Delhi air pollution: ‘Urban factors, not farm fires, cause of pollution’

Cat is out of the bag, says SC; farm fires in Punjab, Haryana and U.P. contributed to only 10% of the pollution, says Centre

Updated - November 15, 2021 11:18 pm IST

Published - November 15, 2021 12:56 pm IST - New Delhi

The air quality of NCR and Delhi's is very poor, this here is scene at Noida on November 11, 2021.

The air quality of NCR and Delhi's is very poor, this here is scene at Noida on November 11, 2021.

The Supreme Court on Monday said the “cat is out of the bag” to prove that urban factors such as construction activities, industry, vehicular exhaust and road dust were actually the major causes of pollution in the Capital and not farmers’ stubble burning.

A special Bench led by Chief Justice of India (CJI) N.V. Ramana gleaned the fact from the affidavits filed by the Centre and the Delhi Government. The Centre, for one, stated that farm fires in Punjab, Haryana and Uttar Pradesh contributed only 10% of the pollution.

In the previous hearing, the court had questioned the narrow focus of the Centre and the Delhi Government on farmers.

“You say 76% of the pollution is caused by industry, dust, vehicles and construction and not due to stubble burning... So the cat is out of the bag... So, you are now trying to target pollution that is insignificant?” Justice D.Y. Chandrachud, on the Bench, asked both Solicitor General Tushar Mehta and senior advocate Rahul Mehra, appearing for the Centre and Delhi, respectively.

“Are you agreeing in principle that farm fires are not the major cause? So all that hue and cry had no scientific or actual basis?” Justice Surya Kant queried.

Chief Justice Ramana noted that the court had been insisting that stubble burning was not the major cause. “Pollution is caused by city-related issues... You first take care of them and then we will come to stubble burning,” he observed, nudging the Centre, Delhi and States towards a firm commitment to act against pollution.

Mechanised road sweepers

The court was shocked to realise that Delhi had only 69 mechanised road sweepers to cover the entire streets of the Capital.

Mr. Mehra was quick to assure “commitment at the top”. He said the municipal corporations in Delhi were autonomous bodies and suggested the court should ask the Mayors to file “specific” affidavits.

“This is like the story told by grandma... Everyone is passing the buck,” Chief Justice Ramana scoffed.

Justice Kant lashed out at the Delhi Government for coming up with “lame excuses”. He said if this went on, the court would be constrained to order an audit inquiry into the money the government spent on “popularity slogans” seen across the Capital.

Justice Chandrachud asked, “How will you augment the number of machines in the next 24 hours”.

Justice Kant stated, “Municipal corporations say they don’t even have the money to pay their staff”.

Mr. Mehra, after conferring with officials, said, “MCD can say how many they require, the government will release the funds. We are committed... We will do on a war footing.”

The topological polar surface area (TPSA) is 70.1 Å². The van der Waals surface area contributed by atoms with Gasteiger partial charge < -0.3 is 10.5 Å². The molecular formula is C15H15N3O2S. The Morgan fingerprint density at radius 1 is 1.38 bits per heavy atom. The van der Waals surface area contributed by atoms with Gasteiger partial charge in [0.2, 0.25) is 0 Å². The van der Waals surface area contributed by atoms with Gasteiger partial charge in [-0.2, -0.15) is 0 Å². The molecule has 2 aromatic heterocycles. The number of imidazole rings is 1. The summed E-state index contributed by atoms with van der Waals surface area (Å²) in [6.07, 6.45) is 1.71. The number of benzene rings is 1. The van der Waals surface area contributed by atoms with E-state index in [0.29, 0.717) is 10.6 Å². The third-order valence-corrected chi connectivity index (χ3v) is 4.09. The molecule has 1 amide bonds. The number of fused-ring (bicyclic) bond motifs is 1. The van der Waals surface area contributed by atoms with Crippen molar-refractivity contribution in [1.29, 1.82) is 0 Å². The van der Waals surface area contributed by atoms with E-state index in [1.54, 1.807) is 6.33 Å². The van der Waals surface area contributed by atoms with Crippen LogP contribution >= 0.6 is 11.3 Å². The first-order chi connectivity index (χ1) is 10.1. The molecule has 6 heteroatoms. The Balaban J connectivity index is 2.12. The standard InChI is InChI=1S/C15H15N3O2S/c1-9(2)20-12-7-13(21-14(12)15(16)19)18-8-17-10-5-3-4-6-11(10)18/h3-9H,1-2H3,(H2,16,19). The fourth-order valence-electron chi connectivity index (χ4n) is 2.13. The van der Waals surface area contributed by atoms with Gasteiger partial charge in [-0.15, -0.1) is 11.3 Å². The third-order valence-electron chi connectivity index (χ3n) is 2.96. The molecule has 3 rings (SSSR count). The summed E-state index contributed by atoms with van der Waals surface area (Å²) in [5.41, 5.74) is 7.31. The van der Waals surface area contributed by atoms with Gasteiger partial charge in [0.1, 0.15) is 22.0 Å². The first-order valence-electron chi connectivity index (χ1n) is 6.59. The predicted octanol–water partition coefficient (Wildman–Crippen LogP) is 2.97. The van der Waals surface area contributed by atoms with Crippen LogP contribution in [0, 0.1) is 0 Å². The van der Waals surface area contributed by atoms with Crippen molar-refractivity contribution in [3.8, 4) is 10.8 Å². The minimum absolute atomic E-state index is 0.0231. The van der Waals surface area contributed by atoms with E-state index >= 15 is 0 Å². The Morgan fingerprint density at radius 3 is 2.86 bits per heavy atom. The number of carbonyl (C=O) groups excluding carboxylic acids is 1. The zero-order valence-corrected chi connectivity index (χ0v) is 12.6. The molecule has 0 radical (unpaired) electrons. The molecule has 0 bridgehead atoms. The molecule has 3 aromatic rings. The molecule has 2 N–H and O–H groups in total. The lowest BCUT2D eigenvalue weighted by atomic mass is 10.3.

“Tall words...” the CJI reacted at one point.

The Delhi counsel persisted that the government had been doing everything the Union of India had asked to quell the pollution.

Mr. Mehra said, “Everything that needs to be done further, will be done in 24 to 48 hours”.

Chief Justice Ramana told the Delhi Government, “We appreciate whatever steps you have taken... We are not saying you have not cooperated... You take steps... Do it... People will appreciate if you do”.

During the hearing, the court found that the Centre’s Committee under the Air Quality Management in NCT and in Adjoining Areas Act had not, over the weekend, “precisely” chalked out a plan to immediately and drastically control pollution caused by construction, vehicles, power plants and industry.

Complete lockdown

In fact, Mr. Mehta said “drastic steps” like odd-even vehicles’ scheme, ban on entry and plying of trucks in the Capital, complete lockdown had been “deferred” for now. “The severest step would be lockdown.”

But Delhi said it was willing to go for a lockdown, provided it was “cohesive arrangement” involving the National Capital Region (NCR).

“We are wanting to have a lockdown if it is also in NCR...” Mr. Mehra submitted.

The court directed the Centre to call an urgent meeting in 24 hours with Punjab, Delhi, Haryana and Uttar Pradesh to craft urgent and effective anti-pollution measures and their implementation.

Though noting that stubble burning was not broadly a significant contributor to pollution except in October and November, the court asked Punjab, Haryana to “persuade” farmers not to resort to stubble burning for a week.

“You file documents after documents... You don’t focus on the issue... You have to come up with a concrete proposal,” Chief Justice Ramana addressed the Punjab counsel.

The court asked the Centre, Punjab, Haryana and Uttar Pradesh to introduce work from home for now.

Senior advocate Vikas Singh, for the petitioners, said the Centre had made a “wrong statement in court today on stubble burning as their high-powered meeting last night has recorded that stubble burning even now is responsible for 35-40% Delhi air pollution”.

He said construction needed to be regulated rather than banned.

The court scheduled the next hearing for November 17.

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